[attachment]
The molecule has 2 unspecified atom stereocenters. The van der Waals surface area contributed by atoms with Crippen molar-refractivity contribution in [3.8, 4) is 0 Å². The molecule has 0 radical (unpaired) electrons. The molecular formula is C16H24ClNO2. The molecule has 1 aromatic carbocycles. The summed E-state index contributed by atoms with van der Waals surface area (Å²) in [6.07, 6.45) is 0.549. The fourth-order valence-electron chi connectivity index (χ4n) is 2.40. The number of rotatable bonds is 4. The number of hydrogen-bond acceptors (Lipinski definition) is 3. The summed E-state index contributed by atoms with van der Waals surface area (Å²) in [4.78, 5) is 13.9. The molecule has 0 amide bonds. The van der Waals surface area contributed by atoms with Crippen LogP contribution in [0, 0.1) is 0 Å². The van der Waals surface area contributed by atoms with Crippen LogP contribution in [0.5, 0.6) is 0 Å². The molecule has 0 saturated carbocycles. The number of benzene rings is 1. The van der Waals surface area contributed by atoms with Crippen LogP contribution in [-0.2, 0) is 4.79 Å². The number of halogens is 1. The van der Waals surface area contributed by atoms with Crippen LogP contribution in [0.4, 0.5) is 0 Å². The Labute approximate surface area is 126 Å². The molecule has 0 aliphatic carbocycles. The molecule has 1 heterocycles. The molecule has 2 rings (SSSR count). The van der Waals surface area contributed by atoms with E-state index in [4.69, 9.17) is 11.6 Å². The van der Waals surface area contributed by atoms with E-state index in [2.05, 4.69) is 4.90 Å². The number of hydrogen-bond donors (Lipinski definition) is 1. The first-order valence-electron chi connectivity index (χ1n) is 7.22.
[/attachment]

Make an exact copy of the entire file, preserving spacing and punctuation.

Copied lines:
The molecule has 2 unspecified atom stereocenters. The van der Waals surface area contributed by atoms with Crippen molar-refractivity contribution in [3.8, 4) is 0 Å². The molecule has 0 radical (unpaired) electrons. The molecular formula is C16H24ClNO2. The molecule has 1 aromatic carbocycles. The summed E-state index contributed by atoms with van der Waals surface area (Å²) in [6.07, 6.45) is 0.549. The fourth-order valence-electron chi connectivity index (χ4n) is 2.40. The number of rotatable bonds is 4. The number of hydrogen-bond acceptors (Lipinski definition) is 3. The summed E-state index contributed by atoms with van der Waals surface area (Å²) in [4.78, 5) is 13.9. The molecule has 0 amide bonds. The van der Waals surface area contributed by atoms with Crippen LogP contribution in [0, 0.1) is 0 Å². The van der Waals surface area contributed by atoms with Crippen LogP contribution in [0.5, 0.6) is 0 Å². The molecule has 0 saturated carbocycles. The number of benzene rings is 1. The van der Waals surface area contributed by atoms with Crippen LogP contribution in [-0.2, 0) is 4.79 Å². The number of halogens is 1. The van der Waals surface area contributed by atoms with Crippen LogP contribution in [0.4, 0.5) is 0 Å². The Labute approximate surface area is 126 Å². The molecule has 0 aliphatic carbocycles. The molecule has 1 heterocycles. The molecule has 2 rings (SSSR count). The van der Waals surface area contributed by atoms with E-state index in [4.69, 9.17) is 11.6 Å². The van der Waals surface area contributed by atoms with E-state index in [2.05, 4.69) is 4.90 Å². The number of hydrogen-bond donors (Lipinski definition) is 1. The first-order valence-electron chi connectivity index (χ1n) is 7.22.